Now, based on all of these descriptions one may be led to think Sam's character has been quite extensively developed. But most of what I've written has been mentioned by others in conversation or gleaned from close viewings of Sam exchanging texts or phone calls with his dad. It's only slightly more detail than the type of trivia one might find on a dating app like Bantr, inviting us to assign all types of fantasy assumptions that haven't borne out in the script.

But the difference between hanging charming details around a character's neck and writing layers into his personality that expand him from a minor role to a major one is the difference between knowing someone's address – which we do, courtesy of the eighth's episode's close – and spending time with them, in their space.

Ten episodes into the second season we've yet to do the latter or fundamentally know anything substantial about Sam beyond the playlists and reading material we'd encounter on his iPad, and how he behaves in the moment.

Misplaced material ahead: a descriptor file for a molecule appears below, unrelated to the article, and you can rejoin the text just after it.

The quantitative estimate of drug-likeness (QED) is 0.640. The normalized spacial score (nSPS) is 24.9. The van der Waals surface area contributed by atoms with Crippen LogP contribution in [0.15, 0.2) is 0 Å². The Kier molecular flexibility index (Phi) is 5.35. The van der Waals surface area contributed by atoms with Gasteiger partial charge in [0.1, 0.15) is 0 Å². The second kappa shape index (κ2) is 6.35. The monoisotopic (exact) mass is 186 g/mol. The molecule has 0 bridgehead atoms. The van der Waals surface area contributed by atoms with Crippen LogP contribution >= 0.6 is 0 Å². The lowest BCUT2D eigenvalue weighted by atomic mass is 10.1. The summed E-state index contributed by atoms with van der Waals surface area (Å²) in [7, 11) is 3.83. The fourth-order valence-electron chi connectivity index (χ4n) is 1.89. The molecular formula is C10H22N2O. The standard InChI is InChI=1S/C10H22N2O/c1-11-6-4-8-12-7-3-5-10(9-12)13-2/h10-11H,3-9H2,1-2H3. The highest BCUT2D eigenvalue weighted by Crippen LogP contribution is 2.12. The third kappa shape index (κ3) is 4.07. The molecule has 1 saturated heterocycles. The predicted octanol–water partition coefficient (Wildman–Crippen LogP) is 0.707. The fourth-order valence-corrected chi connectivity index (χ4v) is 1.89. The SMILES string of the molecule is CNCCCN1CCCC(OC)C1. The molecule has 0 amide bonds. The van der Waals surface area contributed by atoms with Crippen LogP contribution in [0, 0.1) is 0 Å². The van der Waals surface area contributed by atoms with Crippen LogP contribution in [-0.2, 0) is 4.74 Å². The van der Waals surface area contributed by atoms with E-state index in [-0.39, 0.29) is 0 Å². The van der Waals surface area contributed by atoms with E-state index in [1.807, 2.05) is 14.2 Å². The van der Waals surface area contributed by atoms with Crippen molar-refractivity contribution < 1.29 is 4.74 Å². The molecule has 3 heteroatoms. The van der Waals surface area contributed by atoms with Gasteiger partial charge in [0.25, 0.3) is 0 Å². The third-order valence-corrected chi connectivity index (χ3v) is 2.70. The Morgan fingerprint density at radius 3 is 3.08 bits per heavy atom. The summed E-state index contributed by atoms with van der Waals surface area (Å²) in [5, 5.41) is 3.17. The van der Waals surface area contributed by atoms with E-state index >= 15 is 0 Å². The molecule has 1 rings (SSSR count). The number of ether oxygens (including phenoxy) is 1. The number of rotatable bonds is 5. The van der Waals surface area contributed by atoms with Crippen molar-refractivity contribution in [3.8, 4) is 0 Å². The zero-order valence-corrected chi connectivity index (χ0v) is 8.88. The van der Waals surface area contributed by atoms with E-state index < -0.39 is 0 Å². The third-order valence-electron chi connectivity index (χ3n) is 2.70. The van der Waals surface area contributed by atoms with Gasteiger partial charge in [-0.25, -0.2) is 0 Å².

Understand, this is not a relationship deal-breaker with this show. Indeed, "Ted Lasso" deserves to be applauded for resisting the urge to heave all their weight into the flashback method favored by shows with large ensembles, as popularized by "Lost."

It's an effective, efficient means of spreading the audience's investment across multiple characters, but it has also been plowed into the ground, particularly after "Orange Is the New Black" pounded that narrative mechanism into scrap. We should be very glad this show hasn't gone there.

However, there are a few warning signs in the way the writers are building Sam up in our imaginations without adequately shoring up the character's foundation.

All of those qualities people love in Sam – his calm consideration, gentleness and perpetual optimism – flirt with some "White Lotus" version of an ideal African man. And it also underscores the ways that Sam is very often used as a device this season. Instead of assigning direct focus to his own growth, Sam's storyline becomes part of Jamie's redemption arc and Rebecca's healing process, and part of the reason Ted starts to recognize that his repressed feelings about his father's suicide may be behind his panic attacks.